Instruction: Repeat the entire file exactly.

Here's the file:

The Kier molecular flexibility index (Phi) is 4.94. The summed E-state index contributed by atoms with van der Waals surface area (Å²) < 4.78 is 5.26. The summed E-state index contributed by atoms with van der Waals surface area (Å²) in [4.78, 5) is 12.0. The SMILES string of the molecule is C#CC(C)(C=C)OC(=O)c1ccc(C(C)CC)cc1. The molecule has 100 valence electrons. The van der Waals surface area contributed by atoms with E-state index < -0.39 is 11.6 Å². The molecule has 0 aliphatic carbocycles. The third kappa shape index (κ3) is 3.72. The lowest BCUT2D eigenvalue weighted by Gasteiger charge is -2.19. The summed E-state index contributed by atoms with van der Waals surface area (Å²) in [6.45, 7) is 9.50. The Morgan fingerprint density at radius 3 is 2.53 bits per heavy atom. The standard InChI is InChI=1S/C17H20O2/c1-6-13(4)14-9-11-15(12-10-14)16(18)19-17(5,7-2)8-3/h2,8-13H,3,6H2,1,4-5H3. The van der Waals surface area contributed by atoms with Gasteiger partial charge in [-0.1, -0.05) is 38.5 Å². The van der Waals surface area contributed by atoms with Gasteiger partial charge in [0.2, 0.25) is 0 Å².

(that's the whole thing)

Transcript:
The Kier molecular flexibility index (Phi) is 4.94. The summed E-state index contributed by atoms with van der Waals surface area (Å²) < 4.78 is 5.26. The summed E-state index contributed by atoms with van der Waals surface area (Å²) in [4.78, 5) is 12.0. The SMILES string of the molecule is C#CC(C)(C=C)OC(=O)c1ccc(C(C)CC)cc1. The molecule has 100 valence electrons. The van der Waals surface area contributed by atoms with E-state index < -0.39 is 11.6 Å². The molecule has 0 aliphatic carbocycles. The third kappa shape index (κ3) is 3.72. The lowest BCUT2D eigenvalue weighted by Gasteiger charge is -2.19. The summed E-state index contributed by atoms with van der Waals surface area (Å²) in [6.45, 7) is 9.50. The Morgan fingerprint density at radius 3 is 2.53 bits per heavy atom. The standard InChI is InChI=1S/C17H20O2/c1-6-13(4)14-9-11-15(12-10-14)16(18)19-17(5,7-2)8-3/h2,8-13H,3,6H2,1,4-5H3. The van der Waals surface area contributed by atoms with Gasteiger partial charge in [-0.1, -0.05) is 38.5 Å². The van der Waals surface area contributed by atoms with Gasteiger partial charge in [0.2, 0.25) is 0 Å².